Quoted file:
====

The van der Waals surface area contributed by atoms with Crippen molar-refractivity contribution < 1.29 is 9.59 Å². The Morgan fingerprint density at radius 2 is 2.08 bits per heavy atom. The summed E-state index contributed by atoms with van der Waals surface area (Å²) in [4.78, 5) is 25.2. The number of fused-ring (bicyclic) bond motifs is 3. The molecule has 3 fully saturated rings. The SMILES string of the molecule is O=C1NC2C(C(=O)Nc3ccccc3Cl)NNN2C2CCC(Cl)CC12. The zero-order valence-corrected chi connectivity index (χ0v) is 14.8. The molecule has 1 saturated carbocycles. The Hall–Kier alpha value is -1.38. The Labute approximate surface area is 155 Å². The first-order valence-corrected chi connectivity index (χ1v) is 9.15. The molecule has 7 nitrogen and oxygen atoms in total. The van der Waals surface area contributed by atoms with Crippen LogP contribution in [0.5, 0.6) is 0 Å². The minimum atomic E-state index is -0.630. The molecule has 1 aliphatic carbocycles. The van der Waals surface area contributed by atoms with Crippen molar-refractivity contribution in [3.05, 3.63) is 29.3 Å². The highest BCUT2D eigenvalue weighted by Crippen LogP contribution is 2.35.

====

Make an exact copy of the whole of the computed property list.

The van der Waals surface area contributed by atoms with Crippen molar-refractivity contribution < 1.29 is 9.59 Å². The Morgan fingerprint density at radius 2 is 2.08 bits per heavy atom. The summed E-state index contributed by atoms with van der Waals surface area (Å²) in [4.78, 5) is 25.2. The number of fused-ring (bicyclic) bond motifs is 3. The molecule has 3 fully saturated rings. The SMILES string of the molecule is O=C1NC2C(C(=O)Nc3ccccc3Cl)NNN2C2CCC(Cl)CC12. The zero-order valence-corrected chi connectivity index (χ0v) is 14.8. The molecule has 1 saturated carbocycles. The Hall–Kier alpha value is -1.38. The Labute approximate surface area is 155 Å². The first-order valence-corrected chi connectivity index (χ1v) is 9.15. The molecule has 7 nitrogen and oxygen atoms in total. The van der Waals surface area contributed by atoms with Crippen LogP contribution in [0.5, 0.6) is 0 Å². The minimum atomic E-state index is -0.630. The molecule has 1 aliphatic carbocycles. The van der Waals surface area contributed by atoms with Crippen molar-refractivity contribution in [3.05, 3.63) is 29.3 Å². The highest BCUT2D eigenvalue weighted by Crippen LogP contribution is 2.35.